As I’ve mentioned before, arriving to our campsite after dark isn’t one of my favorite ways to get settled. But after our afternoon in Mexico and our usual travel pace, we arrived to our spot at Organ Pipe Cactus National Monument as the sun was setting. Fortunately we had an easy, relatively flat spot. Although at some point in this trip I know we won’t be so lucky so I’ll take our small victories as we can get them.
Nikki had read the Twin Peaks Campground at Organ Pipe was ranked as the top campground amongst all of the National Parks campgrounds. When we woke up the next morning we got a feeling as to why. It was like being in the middle of a cactus garden. Each campsite was separated by its neighbor with beautiful desert greenery and most spots had their very own saguaro cactus at their site. For those of you who don’t know the saguaro species of cacti (we’re learning as we continue to spend more time in the desert) they are the huge cacti with curved arms and are probably what you would draw if someone asked your to “draw a cactus.” We have been affectionately calling them “cartoon cactus” because they remind us of the backdrop from a Roadrunner cartoon. They were everywhere. And if it wasn’t just saguaro. There were lots of other varieties including the Organ Pipe cactus, which are only native to those few square miles of the U.S. The whole surrounding landscape was filled with lush green vegetation. We were in the desert, but everything was so green. Not the green of Kentucky, but green nonetheless and much more than any of us expected.
Our first full day, once the kids wrapped up their school work, we headed to the visitor center to plan our hikes, get park maps and check out the park movie. Our first hike was the Estes Canyon and Bull Pasture Trail. In order to get to the trailhead we had to drive about five miles on gravel roads in the middle of the desert. It was fairly slow going but we felt like we were in the middle of a cactus forest, it was so cool. The hike is a moderate 4 mile loop trail with a 1,000’ elevation gain to its namesake Bull Pasture at the middle of the trail.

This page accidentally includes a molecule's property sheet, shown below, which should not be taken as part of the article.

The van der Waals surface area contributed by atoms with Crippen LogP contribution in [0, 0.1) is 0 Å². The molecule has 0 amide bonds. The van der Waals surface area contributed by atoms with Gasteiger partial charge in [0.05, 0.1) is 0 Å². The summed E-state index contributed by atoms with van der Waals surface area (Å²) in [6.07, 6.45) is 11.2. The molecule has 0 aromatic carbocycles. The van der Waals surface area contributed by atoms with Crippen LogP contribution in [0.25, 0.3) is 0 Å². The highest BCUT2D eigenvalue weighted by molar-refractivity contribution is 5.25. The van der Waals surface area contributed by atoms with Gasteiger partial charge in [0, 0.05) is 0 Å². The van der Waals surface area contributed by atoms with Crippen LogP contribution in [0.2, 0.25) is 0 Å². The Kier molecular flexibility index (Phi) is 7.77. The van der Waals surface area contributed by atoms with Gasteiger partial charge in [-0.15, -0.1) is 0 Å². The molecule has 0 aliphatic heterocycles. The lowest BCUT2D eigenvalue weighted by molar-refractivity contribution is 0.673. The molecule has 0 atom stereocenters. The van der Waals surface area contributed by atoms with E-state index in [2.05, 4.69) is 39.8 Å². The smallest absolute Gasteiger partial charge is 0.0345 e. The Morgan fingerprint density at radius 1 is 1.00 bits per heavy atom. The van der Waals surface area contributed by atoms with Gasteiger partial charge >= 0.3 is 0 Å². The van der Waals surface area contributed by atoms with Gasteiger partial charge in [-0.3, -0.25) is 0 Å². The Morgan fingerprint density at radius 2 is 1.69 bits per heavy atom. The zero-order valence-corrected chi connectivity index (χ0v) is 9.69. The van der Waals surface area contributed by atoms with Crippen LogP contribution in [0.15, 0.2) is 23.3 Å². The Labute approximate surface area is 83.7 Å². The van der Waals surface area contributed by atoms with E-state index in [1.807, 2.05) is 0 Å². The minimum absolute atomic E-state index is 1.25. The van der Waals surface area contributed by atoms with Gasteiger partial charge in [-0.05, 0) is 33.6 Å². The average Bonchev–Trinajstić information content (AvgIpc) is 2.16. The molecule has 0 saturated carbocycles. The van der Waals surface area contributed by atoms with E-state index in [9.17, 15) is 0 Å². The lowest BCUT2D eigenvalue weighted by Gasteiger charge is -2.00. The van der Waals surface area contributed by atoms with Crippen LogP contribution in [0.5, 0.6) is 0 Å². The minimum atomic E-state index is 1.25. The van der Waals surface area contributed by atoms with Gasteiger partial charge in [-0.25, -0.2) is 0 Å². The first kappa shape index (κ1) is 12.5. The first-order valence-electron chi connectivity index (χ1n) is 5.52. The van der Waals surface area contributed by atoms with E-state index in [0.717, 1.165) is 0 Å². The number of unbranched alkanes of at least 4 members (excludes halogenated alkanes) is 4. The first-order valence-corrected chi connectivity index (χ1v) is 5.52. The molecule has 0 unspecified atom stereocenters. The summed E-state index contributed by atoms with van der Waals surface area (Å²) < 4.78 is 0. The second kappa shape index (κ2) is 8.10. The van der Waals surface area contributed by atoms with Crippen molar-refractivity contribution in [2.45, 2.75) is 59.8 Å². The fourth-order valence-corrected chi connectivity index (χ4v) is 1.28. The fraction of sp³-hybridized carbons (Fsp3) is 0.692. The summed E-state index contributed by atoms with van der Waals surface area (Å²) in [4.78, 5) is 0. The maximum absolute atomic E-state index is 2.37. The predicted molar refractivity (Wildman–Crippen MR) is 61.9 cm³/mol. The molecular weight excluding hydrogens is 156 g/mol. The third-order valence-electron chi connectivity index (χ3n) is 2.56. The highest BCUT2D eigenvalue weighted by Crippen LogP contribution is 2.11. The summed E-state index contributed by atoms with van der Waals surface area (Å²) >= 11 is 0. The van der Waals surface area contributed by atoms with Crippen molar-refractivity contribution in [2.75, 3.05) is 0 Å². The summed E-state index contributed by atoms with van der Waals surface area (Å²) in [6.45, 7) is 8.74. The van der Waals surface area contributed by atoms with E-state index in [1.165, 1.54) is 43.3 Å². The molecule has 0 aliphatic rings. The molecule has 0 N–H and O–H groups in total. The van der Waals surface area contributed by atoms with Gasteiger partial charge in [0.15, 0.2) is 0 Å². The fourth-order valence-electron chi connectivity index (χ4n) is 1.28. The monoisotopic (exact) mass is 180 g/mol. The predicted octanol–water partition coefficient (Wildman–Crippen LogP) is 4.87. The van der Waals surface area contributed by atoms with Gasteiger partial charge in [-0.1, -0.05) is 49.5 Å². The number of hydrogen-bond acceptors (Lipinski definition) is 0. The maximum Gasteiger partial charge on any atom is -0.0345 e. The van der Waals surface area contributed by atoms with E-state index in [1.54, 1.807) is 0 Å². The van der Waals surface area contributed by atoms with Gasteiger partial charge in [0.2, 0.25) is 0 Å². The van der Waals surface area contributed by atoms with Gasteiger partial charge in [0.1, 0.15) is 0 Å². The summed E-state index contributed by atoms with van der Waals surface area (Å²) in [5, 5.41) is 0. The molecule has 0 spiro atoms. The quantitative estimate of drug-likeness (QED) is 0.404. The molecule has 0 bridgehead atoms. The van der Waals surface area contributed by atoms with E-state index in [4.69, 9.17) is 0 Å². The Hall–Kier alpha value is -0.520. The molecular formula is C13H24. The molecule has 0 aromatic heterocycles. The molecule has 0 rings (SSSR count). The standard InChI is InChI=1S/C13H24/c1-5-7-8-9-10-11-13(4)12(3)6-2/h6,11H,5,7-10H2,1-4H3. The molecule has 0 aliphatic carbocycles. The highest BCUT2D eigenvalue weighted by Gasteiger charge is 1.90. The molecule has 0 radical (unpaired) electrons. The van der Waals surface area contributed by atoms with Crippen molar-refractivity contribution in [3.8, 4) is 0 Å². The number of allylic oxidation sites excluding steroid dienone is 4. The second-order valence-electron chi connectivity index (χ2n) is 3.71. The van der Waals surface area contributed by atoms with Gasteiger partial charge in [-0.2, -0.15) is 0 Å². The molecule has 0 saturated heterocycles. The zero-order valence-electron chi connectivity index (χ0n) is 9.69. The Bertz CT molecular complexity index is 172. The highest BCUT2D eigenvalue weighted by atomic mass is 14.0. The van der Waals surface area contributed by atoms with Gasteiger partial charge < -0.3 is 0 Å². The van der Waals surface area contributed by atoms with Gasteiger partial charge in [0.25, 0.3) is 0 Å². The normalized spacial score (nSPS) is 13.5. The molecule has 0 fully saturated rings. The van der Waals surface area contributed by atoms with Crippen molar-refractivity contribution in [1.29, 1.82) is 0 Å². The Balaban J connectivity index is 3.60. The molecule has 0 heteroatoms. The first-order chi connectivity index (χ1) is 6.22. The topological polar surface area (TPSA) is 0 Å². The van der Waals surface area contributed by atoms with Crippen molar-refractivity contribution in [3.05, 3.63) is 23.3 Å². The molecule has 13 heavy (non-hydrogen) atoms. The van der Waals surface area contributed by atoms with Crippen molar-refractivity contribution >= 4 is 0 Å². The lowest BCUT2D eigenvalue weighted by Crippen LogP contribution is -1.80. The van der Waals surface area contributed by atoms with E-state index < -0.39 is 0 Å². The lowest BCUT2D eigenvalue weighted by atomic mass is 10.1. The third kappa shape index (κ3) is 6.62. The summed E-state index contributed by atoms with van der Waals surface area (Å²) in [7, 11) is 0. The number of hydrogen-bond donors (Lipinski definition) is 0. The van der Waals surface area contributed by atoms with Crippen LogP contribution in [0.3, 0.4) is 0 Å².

When we started our hike it was cloudy and shortly after we started the sky was completely covered in clouds. It made the hike cooler and protected us from the sun, but it would have been nice to have had clearer skies. As we climbed the switchback trail to the top, we were surrounded by rocky cliffs and surprisingly an occasional cactus tucked in the cracks and crevices. The view from the top made the hike worth it. The onetime pasture sits on top of a small butte and provides an amazing view of the canyon and desert floor below. We could even see as far as Mexico, which was about five miles as the crow flies.
At night we decided to play a National Parks board game we got from Nikki’s sister and her family for Christmas. I’m not going to lie, when we first started playing it seemed like complete mayhem, with an instruction book of non-sensical instructions that reminded me of a Monty Python sketch. But once we got started and figured it out as we played, it turned out to be a really fun game. Like play-every-night-bordering-on-obsession kind of fun. Nikki is our reigning champ, but we are all determined to steal her crown (or would that be Junior Ranger badge?)
Having one good hike under our belts we decided on a longer, although much flatter, trail the following day. We set off a bit earlier than the day before and made our way to the start of the Red Tanks Tinaja which spilled into part of the Baker Mine trail which then met up to the Senata Basin for a whopping 10 mile loop in total.
All-in-all the hike was pretty flat but at the first half there was a series of rolling hills covered in loose rock that made things a bit slower going. About mid-way through we started noticing more and more rocks with light blue spots and patches on them. We later found out those piles of blue rocks are called “chalcedony” and were tailings (or useless bits of rocks) from the mining days of the Baker Mine. There were also shafts that had since been covered up but you could still see their timber-framed remains.
Blue rocks weren’t the only thing we found along the trail that day. We also noticed tall blue flags just off the trail. Stepping off the trail we discovered the flags were markers for large water coolers that had been placed there by an organization called Humane Borders. Their mission is to save the migrants who attempt to make the journey into the US across the Sonoran Desert by providing them with clean drinking water. We were obviously there during mild temperatures and it was still warm in the sun. I can’t image what it’s like trying to cross the Sonoran during the dead of summer, let alone with out water, or even worse, at night. Imagine your life being so bad that your only hope for a better life is by making that trek to southern Arizona. Yeah, we’re all pretty damn lucky to have drawn the lot in life we have.
Lady Liberty said it best, “Give me your tired, your poor. Your huddled masses yearning to breathe free. The wretched refuse of your teeming shore. Send these, the homeless, temptest-tost to me. I lift my lamp beside the golden door!” It really put things into perspective. If you’d like to help their mission, you can learn more at their site, HumaneBorders.org